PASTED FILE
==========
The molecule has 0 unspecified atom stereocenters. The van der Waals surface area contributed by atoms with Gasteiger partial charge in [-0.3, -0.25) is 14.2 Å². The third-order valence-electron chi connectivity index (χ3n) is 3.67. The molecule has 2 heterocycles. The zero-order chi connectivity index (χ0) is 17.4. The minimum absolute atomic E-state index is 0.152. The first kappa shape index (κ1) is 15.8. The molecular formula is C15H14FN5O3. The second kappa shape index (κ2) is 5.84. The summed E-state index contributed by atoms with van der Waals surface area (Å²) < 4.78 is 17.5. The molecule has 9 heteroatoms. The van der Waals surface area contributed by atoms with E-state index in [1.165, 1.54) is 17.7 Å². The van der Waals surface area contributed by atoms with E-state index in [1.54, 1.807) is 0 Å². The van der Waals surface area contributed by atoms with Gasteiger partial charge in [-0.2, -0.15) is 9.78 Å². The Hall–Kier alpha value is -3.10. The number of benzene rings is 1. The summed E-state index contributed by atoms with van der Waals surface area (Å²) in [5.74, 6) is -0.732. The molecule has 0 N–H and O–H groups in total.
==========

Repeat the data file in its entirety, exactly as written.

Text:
The molecule has 0 unspecified atom stereocenters. The van der Waals surface area contributed by atoms with Gasteiger partial charge in [-0.3, -0.25) is 14.2 Å². The third-order valence-electron chi connectivity index (χ3n) is 3.67. The molecule has 2 heterocycles. The zero-order chi connectivity index (χ0) is 17.4. The minimum absolute atomic E-state index is 0.152. The first kappa shape index (κ1) is 15.8. The molecular formula is C15H14FN5O3. The second kappa shape index (κ2) is 5.84. The summed E-state index contributed by atoms with van der Waals surface area (Å²) < 4.78 is 17.5. The molecule has 9 heteroatoms. The van der Waals surface area contributed by atoms with E-state index in [1.165, 1.54) is 17.7 Å². The van der Waals surface area contributed by atoms with E-state index in [1.54, 1.807) is 0 Å². The van der Waals surface area contributed by atoms with Gasteiger partial charge in [-0.2, -0.15) is 9.78 Å². The Hall–Kier alpha value is -3.10. The number of benzene rings is 1. The summed E-state index contributed by atoms with van der Waals surface area (Å²) in [5.74, 6) is -0.732. The molecule has 0 N–H and O–H groups in total.